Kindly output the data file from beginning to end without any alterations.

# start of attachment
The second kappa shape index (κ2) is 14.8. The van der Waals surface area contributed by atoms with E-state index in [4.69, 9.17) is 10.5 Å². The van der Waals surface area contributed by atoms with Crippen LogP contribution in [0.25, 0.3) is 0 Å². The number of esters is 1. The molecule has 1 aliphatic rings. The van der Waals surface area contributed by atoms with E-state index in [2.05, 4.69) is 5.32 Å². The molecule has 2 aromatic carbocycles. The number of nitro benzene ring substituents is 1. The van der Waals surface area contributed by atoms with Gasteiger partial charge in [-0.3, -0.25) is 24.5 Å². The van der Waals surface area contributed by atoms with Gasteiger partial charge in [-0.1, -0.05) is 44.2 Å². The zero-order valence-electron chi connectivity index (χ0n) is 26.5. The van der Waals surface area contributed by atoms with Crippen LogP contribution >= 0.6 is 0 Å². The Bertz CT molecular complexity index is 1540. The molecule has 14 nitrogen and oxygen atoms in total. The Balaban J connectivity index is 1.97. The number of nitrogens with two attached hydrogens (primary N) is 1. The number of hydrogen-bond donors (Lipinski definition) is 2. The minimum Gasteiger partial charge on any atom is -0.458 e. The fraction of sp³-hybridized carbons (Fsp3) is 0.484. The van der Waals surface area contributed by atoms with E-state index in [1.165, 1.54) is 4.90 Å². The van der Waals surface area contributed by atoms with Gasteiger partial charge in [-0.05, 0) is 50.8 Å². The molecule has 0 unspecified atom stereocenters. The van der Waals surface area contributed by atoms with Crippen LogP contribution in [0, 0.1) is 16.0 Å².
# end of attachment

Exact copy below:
The second kappa shape index (κ2) is 14.8. The van der Waals surface area contributed by atoms with E-state index in [4.69, 9.17) is 10.5 Å². The van der Waals surface area contributed by atoms with Crippen LogP contribution in [0.25, 0.3) is 0 Å². The number of esters is 1. The molecule has 1 aliphatic rings. The van der Waals surface area contributed by atoms with E-state index in [2.05, 4.69) is 5.32 Å². The molecule has 2 aromatic carbocycles. The number of nitro benzene ring substituents is 1. The van der Waals surface area contributed by atoms with Gasteiger partial charge in [-0.3, -0.25) is 24.5 Å². The van der Waals surface area contributed by atoms with Gasteiger partial charge in [-0.1, -0.05) is 44.2 Å². The zero-order valence-electron chi connectivity index (χ0n) is 26.5. The van der Waals surface area contributed by atoms with Crippen LogP contribution >= 0.6 is 0 Å². The Bertz CT molecular complexity index is 1540. The molecule has 14 nitrogen and oxygen atoms in total. The Balaban J connectivity index is 1.97. The number of nitrogens with two attached hydrogens (primary N) is 1. The number of hydrogen-bond donors (Lipinski definition) is 2. The minimum Gasteiger partial charge on any atom is -0.458 e. The fraction of sp³-hybridized carbons (Fsp3) is 0.484. The van der Waals surface area contributed by atoms with E-state index in [1.165, 1.54) is 4.90 Å². The van der Waals surface area contributed by atoms with Gasteiger partial charge in [-0.05, 0) is 50.8 Å². The molecule has 0 unspecified atom stereocenters. The van der Waals surface area contributed by atoms with Crippen LogP contribution in [0, 0.1) is 16.0 Å².